Chapter 7

Assessment of Myocardial Viability Using SPECT and PET Techniques

Efstratios Moralidis


Heart failure is a significant health problem and coronary artery disease is by far the leading cause. Despite advances in medical and device therapy the prognosis of patients with ischemic cardiomyopathy remains unfavorable, but revascularization may further improve the outcome in terms of contractile function, symptomatic relief, exercise capacity and mortality. Over the years, the presence of myocardial viability has been considered a significant determinant of the benefit from revascularization and a variety of noninvasive techniques have been developed to assess viable and nonviable myocardium in patients with ischemic systolic dysfunction. Viability imaging with 201Tl and 99mTc-agents SPECT can evaluate perfusion, cell membrane and mitochondria structural and functional integrity, whereas 18F-FDG PET is used for the assessment of glucose metabolism in myocytes. Dobutamine stress echocardiography provides information on the contractile reserve and cardiac magnetic resonance imaging can delineate the transmural extent of scar. In general nuclear imaging techniques have a higher sensitivity for the detection of myocardial viability, whereas techniques evaluating contractile reserve display a lower sensitivity but a higher specificity. This review focuses primarily on the radionuclide modalities for the assessment of myocardial viability and discusses the clinical value of viability imaging, including earlier retrospective work and the more recent prospective data.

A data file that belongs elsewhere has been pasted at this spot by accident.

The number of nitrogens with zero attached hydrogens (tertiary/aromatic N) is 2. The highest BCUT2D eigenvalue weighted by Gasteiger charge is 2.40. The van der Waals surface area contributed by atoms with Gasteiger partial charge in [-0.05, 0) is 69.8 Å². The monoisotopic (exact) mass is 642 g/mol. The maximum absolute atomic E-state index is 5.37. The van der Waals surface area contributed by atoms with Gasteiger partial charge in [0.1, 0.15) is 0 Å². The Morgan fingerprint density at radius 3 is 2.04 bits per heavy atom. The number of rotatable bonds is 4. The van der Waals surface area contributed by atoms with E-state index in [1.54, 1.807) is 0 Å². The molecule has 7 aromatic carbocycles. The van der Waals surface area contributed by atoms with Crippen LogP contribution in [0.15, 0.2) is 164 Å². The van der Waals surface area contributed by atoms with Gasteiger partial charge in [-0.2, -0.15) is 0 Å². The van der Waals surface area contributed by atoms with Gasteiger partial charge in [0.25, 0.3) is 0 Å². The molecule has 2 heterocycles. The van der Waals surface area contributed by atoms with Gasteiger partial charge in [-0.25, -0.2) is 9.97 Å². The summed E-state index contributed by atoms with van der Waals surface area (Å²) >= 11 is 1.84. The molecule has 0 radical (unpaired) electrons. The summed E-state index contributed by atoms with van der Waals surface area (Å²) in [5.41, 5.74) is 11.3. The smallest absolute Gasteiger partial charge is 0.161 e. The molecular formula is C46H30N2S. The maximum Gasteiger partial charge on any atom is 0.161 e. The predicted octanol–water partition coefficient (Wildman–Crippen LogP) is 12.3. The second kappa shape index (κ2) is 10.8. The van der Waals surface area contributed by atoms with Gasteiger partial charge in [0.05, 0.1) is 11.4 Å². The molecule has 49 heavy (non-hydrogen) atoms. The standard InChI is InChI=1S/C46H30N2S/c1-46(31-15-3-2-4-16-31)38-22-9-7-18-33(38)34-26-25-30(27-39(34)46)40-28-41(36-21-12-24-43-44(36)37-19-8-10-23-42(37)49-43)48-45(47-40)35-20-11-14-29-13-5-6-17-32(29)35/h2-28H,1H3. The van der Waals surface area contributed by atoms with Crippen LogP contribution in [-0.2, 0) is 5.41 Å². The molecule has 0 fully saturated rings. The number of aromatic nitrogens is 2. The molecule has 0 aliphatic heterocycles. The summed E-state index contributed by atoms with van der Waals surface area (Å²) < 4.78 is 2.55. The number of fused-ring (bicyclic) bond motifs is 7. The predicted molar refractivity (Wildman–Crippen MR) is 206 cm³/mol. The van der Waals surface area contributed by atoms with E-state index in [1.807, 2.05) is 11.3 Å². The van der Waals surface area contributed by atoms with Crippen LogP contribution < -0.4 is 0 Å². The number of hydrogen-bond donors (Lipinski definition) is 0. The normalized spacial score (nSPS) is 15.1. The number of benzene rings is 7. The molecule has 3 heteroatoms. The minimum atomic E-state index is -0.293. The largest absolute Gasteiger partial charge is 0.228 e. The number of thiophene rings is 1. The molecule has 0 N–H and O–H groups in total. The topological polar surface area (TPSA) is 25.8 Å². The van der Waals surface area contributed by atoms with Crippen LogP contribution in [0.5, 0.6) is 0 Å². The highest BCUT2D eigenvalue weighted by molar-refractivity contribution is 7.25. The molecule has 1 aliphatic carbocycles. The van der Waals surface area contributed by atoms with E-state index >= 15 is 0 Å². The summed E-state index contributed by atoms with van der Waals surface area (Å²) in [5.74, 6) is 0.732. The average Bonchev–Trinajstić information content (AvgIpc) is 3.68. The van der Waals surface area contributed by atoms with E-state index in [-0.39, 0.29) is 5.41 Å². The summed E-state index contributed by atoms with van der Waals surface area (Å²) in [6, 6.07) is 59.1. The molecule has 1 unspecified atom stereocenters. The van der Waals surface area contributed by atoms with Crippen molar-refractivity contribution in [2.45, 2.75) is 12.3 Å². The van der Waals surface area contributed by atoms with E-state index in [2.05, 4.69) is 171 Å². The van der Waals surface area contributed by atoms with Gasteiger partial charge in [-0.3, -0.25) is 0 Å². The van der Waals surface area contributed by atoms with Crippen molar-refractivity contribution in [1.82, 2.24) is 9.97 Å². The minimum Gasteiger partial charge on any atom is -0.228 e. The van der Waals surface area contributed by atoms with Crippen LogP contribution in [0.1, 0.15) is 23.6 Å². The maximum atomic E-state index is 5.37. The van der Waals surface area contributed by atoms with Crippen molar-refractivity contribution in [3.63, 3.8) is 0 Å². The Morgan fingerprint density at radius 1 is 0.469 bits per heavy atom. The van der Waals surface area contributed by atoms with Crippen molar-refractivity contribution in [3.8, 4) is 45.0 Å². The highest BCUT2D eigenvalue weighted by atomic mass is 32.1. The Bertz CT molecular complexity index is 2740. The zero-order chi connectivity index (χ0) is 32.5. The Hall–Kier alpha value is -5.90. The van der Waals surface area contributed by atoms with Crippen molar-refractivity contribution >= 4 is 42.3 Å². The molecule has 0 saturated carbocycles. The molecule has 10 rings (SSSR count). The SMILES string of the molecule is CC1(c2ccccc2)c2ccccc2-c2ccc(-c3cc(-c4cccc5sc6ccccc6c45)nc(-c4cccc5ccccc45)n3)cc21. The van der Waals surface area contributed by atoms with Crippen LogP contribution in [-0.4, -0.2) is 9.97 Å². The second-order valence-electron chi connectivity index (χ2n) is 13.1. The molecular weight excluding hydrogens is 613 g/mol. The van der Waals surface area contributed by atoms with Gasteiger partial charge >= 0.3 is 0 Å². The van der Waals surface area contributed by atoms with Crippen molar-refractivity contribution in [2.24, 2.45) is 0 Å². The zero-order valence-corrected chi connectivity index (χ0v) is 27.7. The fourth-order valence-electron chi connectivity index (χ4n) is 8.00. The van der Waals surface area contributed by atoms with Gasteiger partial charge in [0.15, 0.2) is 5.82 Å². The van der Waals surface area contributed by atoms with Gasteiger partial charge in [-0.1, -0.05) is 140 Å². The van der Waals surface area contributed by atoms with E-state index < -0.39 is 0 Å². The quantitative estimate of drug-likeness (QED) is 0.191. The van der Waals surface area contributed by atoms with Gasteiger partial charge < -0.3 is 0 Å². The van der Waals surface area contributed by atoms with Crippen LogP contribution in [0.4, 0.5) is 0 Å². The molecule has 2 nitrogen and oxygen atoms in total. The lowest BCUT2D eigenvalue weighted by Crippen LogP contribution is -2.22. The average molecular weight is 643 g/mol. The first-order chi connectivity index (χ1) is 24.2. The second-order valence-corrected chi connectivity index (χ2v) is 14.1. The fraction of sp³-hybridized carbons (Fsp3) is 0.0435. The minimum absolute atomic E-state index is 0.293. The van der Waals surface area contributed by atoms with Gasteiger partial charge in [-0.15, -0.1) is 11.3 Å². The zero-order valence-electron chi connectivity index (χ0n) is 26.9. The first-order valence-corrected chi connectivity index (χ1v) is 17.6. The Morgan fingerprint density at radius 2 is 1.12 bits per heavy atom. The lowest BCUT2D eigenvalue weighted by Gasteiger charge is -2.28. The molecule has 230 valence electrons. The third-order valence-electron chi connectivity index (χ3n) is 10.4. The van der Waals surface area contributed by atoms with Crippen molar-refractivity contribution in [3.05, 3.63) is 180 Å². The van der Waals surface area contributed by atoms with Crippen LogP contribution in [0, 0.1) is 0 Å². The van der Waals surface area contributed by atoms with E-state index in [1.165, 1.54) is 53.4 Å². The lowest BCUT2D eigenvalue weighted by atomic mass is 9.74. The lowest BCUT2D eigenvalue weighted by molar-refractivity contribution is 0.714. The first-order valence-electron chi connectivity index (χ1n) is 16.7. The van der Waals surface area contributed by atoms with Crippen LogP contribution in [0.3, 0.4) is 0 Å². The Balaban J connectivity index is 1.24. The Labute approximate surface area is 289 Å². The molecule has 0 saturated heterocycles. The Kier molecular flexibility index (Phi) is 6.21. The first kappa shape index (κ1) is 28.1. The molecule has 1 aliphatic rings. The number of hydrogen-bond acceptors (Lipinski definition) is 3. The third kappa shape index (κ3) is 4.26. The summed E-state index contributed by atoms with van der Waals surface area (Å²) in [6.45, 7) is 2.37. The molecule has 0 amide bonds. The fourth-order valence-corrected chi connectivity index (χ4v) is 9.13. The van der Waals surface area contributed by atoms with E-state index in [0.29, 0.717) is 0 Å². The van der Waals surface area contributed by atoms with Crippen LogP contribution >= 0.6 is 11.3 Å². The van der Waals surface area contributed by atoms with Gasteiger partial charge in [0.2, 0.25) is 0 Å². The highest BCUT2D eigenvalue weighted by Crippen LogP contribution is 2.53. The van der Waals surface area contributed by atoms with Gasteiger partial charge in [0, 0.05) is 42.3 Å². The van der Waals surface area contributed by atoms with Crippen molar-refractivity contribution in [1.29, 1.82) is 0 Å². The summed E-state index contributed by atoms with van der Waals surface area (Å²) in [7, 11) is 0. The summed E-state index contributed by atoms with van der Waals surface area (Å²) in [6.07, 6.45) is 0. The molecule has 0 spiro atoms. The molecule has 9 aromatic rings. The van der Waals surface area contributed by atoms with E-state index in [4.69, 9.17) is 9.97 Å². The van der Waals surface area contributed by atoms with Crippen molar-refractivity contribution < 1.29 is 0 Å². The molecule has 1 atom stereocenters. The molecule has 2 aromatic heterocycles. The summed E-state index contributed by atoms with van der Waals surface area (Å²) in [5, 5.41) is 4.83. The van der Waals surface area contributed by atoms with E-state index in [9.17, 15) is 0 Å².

Total Pages: 240-299 (60)

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